At Samsung AI I am currently working on the intersection of systems, networks and AI. More specifically, my research involves designing and implementing novel system architectures that will allow the execution of complex AI model on computationally restricted devices such as smartphones, wearables, IoTs, robots, etc. Moreover, I am particularly interested in distributed machine learning both for inference (offloading to the edge/cloud) and training (federated learning and on-device personalization)
Some of the projects that I am involved in or reading include:
Federated Learning is quickly gaining traction in privacy-centric distributed deployments of ML models. The aim of this research is to explore how we can train different model architectures in a massively scalable Federated Learning setup, where heterogeneous clients, both in terms of data (non-iid) and compute capabilities exist. Furthermore, we are looking how biases in the data affect the resulting models.
Machine learning models are typically over-provisioned to support a wide variety of input distributions. For example, an ASR system has to support people with various demographics, accents, different microphone configurations, a large number of possible noisy environments, etc. These wide distributions result in rather large models that can only be compressed that much. However, once installed, these systems are typically used by a single individual that has some specific input distributions. For example, in the ASR example specific age, accent, environment etc. On-device learning can help us personalize these models to remove any biases, improve accuracy and even reduce computational complexity. We use state-of-the-art teqniques such as self-supervision and Meta-Learning techniques to support efficient on-device personalization.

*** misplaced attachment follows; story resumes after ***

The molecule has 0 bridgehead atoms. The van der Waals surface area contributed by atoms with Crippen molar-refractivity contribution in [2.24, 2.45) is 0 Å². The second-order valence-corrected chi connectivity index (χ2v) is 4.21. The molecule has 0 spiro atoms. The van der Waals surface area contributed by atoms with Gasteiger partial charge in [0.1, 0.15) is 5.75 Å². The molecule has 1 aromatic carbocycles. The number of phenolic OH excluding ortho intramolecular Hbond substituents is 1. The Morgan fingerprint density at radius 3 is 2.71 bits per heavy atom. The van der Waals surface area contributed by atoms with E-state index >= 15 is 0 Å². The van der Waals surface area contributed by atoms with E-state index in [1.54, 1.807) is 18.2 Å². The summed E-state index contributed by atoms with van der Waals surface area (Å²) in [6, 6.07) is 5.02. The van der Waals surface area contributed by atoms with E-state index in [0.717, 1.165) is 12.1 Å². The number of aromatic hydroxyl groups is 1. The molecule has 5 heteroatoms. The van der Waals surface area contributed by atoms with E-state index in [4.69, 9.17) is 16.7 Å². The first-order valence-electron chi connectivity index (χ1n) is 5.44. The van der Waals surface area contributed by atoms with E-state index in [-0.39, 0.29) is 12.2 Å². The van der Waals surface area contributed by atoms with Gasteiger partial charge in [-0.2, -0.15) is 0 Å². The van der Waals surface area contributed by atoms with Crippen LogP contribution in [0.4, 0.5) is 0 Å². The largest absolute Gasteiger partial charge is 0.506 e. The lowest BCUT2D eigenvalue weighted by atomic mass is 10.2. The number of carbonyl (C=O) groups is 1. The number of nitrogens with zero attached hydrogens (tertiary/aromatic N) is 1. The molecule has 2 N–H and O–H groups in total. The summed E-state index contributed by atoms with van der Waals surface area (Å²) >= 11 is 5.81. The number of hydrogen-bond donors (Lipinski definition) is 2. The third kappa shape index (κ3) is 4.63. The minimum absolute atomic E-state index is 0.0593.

State-of-the-art models are increasing in complexity exponentially. While on-device model execution is the ultimate goal, some of these models cannot be possibly be supported by embedded devices. At the same time, the advent of 5G will enable low-latency communication with the edge and the cloud. In this work we conduct research on offloading AI computation to the edge and the cloud. We look into the system challenges on where to place computation, how to optimize the communication between the phone and the edge/cloud and on how to scale offloading in order to support million of clients.
Mobile devices might have a wide range of available computation capabilities that can support AI tasks (e..g, CPUs, GPUs, DSPs, NPUs, FPGAs). At the same time more and more models are being deployed and many of them have to be concurrently executed. In this work we look how we can schedule this computation on a heterogeneous computation platform in order to maximize the overall throughput, minimize energy consumption while satisfying the application QoE requirements.
AI backend optimizations
Embedded AI is supported by great tools such as Tensorflow Lite and Caffe2. However, mobile execution is still in its infancy. Frequently operators are not supported or they are not optimized for mobile execution. Furthermore, AI libraries are not always included or supported by the vendors. Furthermore, memory and energy restrictions might require us to make compromises in terms of the complexity of the models. In this project our goal is to research novel tools that will help us compile, compress, quantise, distill and execute models on mobile and embedded devices.
Cellular networks and AI
Machine learning has a big impact on cellular networks. We are looking into the research areas of network automation, zero configuration, monitoring and anomaly detection, self-healing and RAN optimization with the help of deep-learning.